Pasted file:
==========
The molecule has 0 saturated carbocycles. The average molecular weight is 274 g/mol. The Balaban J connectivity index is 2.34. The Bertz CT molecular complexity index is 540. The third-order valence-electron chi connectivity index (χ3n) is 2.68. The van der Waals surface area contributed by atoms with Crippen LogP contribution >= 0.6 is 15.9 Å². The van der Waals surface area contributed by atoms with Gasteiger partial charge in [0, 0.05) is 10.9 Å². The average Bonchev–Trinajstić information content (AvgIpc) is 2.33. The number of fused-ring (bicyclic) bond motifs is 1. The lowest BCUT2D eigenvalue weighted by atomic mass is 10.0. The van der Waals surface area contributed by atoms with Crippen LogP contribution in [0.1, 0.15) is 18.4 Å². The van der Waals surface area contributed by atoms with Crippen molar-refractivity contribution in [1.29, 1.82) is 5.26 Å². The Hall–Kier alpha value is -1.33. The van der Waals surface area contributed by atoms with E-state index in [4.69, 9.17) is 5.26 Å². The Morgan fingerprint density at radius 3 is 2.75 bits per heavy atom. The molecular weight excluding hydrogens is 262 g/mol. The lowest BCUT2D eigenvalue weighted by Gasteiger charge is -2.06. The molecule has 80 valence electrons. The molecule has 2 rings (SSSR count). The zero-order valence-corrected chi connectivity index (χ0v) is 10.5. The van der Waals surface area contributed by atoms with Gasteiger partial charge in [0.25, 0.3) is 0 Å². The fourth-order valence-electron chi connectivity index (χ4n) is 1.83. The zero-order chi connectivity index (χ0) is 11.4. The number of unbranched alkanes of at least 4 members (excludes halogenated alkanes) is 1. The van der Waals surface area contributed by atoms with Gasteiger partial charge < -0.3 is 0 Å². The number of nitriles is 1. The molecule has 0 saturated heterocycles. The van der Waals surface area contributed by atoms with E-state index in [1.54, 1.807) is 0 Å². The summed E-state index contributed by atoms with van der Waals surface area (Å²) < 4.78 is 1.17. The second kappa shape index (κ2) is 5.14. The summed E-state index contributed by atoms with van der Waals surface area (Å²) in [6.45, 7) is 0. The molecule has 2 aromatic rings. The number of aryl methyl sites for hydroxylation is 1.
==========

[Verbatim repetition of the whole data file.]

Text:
The molecule has 0 saturated carbocycles. The average molecular weight is 274 g/mol. The Balaban J connectivity index is 2.34. The Bertz CT molecular complexity index is 540. The third-order valence-electron chi connectivity index (χ3n) is 2.68. The van der Waals surface area contributed by atoms with Crippen LogP contribution >= 0.6 is 15.9 Å². The van der Waals surface area contributed by atoms with Gasteiger partial charge in [0, 0.05) is 10.9 Å². The average Bonchev–Trinajstić information content (AvgIpc) is 2.33. The number of fused-ring (bicyclic) bond motifs is 1. The lowest BCUT2D eigenvalue weighted by atomic mass is 10.0. The van der Waals surface area contributed by atoms with Crippen LogP contribution in [0.1, 0.15) is 18.4 Å². The van der Waals surface area contributed by atoms with Crippen molar-refractivity contribution in [1.29, 1.82) is 5.26 Å². The Hall–Kier alpha value is -1.33. The van der Waals surface area contributed by atoms with E-state index in [4.69, 9.17) is 5.26 Å². The Morgan fingerprint density at radius 3 is 2.75 bits per heavy atom. The molecular weight excluding hydrogens is 262 g/mol. The lowest BCUT2D eigenvalue weighted by Gasteiger charge is -2.06. The molecule has 80 valence electrons. The molecule has 2 rings (SSSR count). The zero-order valence-corrected chi connectivity index (χ0v) is 10.5. The van der Waals surface area contributed by atoms with Gasteiger partial charge in [0.25, 0.3) is 0 Å². The fourth-order valence-electron chi connectivity index (χ4n) is 1.83. The zero-order chi connectivity index (χ0) is 11.4. The number of unbranched alkanes of at least 4 members (excludes halogenated alkanes) is 1. The van der Waals surface area contributed by atoms with Gasteiger partial charge < -0.3 is 0 Å². The number of nitriles is 1. The molecule has 0 saturated heterocycles. The van der Waals surface area contributed by atoms with E-state index in [1.54, 1.807) is 0 Å². The summed E-state index contributed by atoms with van der Waals surface area (Å²) < 4.78 is 1.17. The second kappa shape index (κ2) is 5.14. The summed E-state index contributed by atoms with van der Waals surface area (Å²) in [6.45, 7) is 0. The molecule has 2 aromatic rings. The number of aryl methyl sites for hydroxylation is 1.